Such was the case as far back as 1935, when John Ford, a man proud of his Irish roots, waived his considerable salary to make "The Informer," which, like "The Wind That Shakes the Barley," is set in Ireland during the "Troubles" of the 1920s. The film went on to win Ford his first Oscar for best director. Some 12 years later, English director Carol Reed made the remarkable "Odd Man Out" starring James Mason as a wounded IRA gunman on the run from police.
The highest-grossing film to be made about the IRA was Neil Jordan's "The Crying Game" (1992), which made $63 million at the box office in the U.S. Initially Jordan's highly original script about a conflicted IRA gunman falling in love with a transvestite received no interest from the States. But Jordan persevered, and Miramax made an offer to distribute the film in the U.S.
"I think the Troubles has provoked some of the finest political writing, journalism, theatrical writing and films around," said English film director Paul Greengrass, who as a young journalist working for the British current-affairs program "World in Action" became the first reporter to film inside Northern Ireland's notorious Maze Prison.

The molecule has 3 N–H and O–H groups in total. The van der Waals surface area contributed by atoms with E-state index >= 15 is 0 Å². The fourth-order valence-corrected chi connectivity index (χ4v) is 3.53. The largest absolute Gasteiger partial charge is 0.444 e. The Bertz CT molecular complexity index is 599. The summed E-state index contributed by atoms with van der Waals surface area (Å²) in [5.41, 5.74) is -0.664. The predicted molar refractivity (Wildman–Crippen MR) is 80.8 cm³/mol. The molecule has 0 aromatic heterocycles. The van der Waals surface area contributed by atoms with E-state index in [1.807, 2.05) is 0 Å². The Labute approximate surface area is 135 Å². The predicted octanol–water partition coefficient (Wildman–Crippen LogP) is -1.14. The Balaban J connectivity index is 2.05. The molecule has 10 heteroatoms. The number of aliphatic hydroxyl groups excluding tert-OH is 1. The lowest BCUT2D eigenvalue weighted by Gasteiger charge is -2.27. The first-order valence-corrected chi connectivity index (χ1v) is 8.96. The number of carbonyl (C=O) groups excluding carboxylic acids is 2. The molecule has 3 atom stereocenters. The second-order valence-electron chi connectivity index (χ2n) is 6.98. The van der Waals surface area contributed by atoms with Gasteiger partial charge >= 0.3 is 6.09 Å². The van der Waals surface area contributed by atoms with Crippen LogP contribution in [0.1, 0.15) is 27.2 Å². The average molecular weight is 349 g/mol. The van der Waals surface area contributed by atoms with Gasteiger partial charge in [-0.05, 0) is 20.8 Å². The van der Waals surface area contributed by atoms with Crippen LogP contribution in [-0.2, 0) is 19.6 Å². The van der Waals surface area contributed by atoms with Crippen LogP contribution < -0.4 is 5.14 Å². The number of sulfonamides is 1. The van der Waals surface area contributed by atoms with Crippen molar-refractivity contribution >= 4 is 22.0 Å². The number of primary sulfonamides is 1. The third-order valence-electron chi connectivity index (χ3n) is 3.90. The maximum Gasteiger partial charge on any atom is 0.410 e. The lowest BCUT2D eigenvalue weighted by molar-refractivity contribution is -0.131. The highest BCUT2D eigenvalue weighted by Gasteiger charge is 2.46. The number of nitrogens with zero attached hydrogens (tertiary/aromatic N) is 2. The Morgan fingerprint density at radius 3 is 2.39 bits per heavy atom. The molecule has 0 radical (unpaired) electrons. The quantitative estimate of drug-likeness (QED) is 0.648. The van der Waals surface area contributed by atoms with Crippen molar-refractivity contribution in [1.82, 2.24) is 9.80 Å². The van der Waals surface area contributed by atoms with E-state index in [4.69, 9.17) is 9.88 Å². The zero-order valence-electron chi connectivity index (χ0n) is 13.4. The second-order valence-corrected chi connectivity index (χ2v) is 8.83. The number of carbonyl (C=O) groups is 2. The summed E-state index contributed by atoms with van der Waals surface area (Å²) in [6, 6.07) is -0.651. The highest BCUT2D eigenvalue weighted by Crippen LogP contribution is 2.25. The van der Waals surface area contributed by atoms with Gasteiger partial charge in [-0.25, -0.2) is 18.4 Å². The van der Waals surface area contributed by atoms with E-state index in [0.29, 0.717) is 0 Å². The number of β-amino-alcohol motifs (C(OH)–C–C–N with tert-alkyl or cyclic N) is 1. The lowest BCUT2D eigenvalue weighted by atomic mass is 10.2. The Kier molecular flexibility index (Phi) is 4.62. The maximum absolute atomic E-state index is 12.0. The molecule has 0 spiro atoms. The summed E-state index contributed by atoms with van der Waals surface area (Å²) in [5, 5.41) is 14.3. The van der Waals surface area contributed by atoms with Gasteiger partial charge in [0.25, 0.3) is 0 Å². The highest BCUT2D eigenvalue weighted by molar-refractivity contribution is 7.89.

It has taken a long time for much of this work to see the light of day.
'You didn't get anywhere'
GREENGRASS is not sure he would have been able to make his 2002 film, "Bloody Sunday" — a dramatization of the Irish civil-rights protest march and subsequent massacre by British troops on Jan. 30, 1972 — if it hadn't been for 1998's Belfast Agreement.
"When I cut my teeth making documentaries for 'World in Action' during the 1980s, everything was hedged by immense restrictions," said Greengrass. "You couldn't film in Northern Ireland either on the BBC or ITV [Britain's two main broadcasters] without first informing the broadcasting authorities that that is what you intended to do. Film after film that 'World in Action' made was banned. It was the graveyard — you didn't get anywhere making films about Northern Ireland. It was sometimes a frustrating business bearing witness to what went on in Northern Ireland for British audiences at a time when British audiences weren't very interested in what was going on."
Feature films faced similar obstacles. Sheridan was an established director with films like "My Left Foot" and "The Field" under his belt when he wanted to make "In the Name of the Father," based on Gerry Conlon's book about his wrongful imprisonment as part of the Guildford Four. But he had to produce it himself because nobody else would.
Since then, Sheridan's production company, Hell's Kitchen, has produced Terry George's "Some Mother's Son," about the hunger strikers, as well as co-producing "Bloody Sunday" and "The Wind That Shakes the Barley".
"I look to support films about Ireland that are made by directors who have emotional honesty like a Paul Greengrass or a Ken Loach," said Sheridan. "The likes of 'Bloody Sunday' and 'The Wind that Shakes the Barley' are much more than just films to me. They're a record."